As an outgrowth of the spirited discussion in which the Fellows engaged on this important topic, at the annual meeting in San Francisco in August 1997, the Board recommended adoption of a formal policy regarding public positions to be taken by the Academy. A draft policy was published in the Winter 1998 Edition of the Appellate Advocate. The mid–year meeting was held in Nashville, Tennessee, which Fellow Luther Munford declared was squarely in the middle of the country in contrast to other east and west coast venues.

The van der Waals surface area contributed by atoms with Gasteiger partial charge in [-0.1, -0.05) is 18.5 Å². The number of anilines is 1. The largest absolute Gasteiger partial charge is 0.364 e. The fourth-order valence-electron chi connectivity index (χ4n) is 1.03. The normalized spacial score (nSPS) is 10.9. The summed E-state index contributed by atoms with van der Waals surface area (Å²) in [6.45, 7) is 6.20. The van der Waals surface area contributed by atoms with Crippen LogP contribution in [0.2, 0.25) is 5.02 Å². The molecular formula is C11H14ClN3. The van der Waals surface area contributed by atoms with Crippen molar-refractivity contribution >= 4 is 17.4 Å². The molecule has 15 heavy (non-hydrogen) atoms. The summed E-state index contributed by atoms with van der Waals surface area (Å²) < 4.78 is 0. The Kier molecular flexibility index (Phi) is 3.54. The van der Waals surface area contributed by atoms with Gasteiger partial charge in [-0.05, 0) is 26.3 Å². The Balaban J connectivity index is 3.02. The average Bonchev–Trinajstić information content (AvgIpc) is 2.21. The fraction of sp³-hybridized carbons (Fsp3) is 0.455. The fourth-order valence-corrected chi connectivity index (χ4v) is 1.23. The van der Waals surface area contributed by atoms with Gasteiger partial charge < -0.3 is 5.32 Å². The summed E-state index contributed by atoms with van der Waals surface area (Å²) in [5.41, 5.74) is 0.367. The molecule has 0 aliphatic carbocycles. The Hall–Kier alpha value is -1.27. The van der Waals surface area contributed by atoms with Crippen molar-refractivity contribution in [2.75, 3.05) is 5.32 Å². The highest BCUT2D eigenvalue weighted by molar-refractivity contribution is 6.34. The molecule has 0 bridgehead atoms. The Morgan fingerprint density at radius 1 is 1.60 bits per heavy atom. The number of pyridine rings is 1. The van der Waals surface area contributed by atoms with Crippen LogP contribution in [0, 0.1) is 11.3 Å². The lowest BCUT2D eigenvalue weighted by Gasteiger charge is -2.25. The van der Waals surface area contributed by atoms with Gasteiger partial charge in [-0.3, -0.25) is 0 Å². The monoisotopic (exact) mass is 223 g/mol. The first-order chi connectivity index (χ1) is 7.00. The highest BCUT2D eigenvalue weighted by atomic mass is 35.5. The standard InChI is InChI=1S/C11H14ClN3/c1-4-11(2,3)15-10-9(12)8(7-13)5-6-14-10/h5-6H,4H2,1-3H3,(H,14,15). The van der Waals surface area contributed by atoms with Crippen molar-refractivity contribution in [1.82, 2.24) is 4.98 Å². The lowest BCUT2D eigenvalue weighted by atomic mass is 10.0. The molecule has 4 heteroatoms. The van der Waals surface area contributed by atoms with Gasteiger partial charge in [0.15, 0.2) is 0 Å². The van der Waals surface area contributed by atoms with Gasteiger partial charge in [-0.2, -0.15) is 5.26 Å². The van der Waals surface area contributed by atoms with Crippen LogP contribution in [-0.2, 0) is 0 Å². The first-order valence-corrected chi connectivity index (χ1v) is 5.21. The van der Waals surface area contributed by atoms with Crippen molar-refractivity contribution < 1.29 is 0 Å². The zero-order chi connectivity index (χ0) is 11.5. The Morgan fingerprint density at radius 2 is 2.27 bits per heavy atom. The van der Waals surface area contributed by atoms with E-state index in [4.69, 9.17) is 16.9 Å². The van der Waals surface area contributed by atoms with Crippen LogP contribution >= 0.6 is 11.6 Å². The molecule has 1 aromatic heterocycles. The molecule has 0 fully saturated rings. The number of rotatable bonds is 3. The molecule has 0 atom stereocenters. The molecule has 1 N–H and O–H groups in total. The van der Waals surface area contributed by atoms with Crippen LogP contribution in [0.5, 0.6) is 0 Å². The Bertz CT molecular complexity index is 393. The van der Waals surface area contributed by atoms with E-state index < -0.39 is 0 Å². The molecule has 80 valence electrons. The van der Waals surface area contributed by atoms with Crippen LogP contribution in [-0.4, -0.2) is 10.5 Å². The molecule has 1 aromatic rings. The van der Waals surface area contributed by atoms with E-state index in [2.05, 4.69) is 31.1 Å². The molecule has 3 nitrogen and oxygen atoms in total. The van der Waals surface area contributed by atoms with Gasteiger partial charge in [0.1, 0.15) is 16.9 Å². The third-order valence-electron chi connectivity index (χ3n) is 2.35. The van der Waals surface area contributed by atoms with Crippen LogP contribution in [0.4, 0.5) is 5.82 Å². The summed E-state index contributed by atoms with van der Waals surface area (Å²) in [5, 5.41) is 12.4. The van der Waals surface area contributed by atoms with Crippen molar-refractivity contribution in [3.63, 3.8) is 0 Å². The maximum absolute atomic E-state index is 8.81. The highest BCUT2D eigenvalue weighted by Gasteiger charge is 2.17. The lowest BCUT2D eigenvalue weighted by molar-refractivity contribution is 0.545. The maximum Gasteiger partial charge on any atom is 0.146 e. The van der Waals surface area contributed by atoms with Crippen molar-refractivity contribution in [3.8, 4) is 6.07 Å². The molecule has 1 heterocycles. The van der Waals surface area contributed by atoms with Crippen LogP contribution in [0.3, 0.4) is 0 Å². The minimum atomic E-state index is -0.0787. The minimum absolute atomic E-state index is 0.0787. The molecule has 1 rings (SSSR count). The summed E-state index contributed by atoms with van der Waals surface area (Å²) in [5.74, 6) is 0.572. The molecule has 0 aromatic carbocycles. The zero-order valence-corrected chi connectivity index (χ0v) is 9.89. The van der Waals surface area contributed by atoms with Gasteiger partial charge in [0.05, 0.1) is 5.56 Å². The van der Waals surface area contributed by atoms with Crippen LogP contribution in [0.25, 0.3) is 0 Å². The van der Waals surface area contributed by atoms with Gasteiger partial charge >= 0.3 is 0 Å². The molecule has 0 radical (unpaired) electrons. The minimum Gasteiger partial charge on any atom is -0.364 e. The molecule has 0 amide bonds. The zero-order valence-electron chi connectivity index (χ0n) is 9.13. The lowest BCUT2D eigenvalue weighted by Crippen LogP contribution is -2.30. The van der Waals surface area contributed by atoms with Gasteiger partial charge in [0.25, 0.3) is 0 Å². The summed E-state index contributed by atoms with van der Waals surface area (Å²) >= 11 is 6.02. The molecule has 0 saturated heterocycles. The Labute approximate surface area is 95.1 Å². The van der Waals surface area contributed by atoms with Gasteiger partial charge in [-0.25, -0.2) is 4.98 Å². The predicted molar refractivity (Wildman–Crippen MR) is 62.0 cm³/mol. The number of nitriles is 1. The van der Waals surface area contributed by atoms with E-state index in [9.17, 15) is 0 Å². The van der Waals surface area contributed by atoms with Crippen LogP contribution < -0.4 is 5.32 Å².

The Academy held its second retreat at Hilton Head, South Carolina in May of 1998. The educational sessions conducted by Academy Fellows included a program devoted to displaying what it is "really" like in an appellate court's conference following a day of oral arguments. The program began with 3 ten–minute per side oral arguments on actual cases taken from the docket of the Supreme Court. Academy Fellows presented arguments to a three–judge panel composed of Arthur England, the former Chief Justice of the Florida Supreme Court, Robert F. Utter, former Chief Justice of the Washington Supreme Court and John Charles Thomas, former Justice of the Virginia Supreme Court. After the arguments, the audience was able to watch the panel's deliberations on the 3 cases as if they were flies on the wall of court's closed, post–argument conference.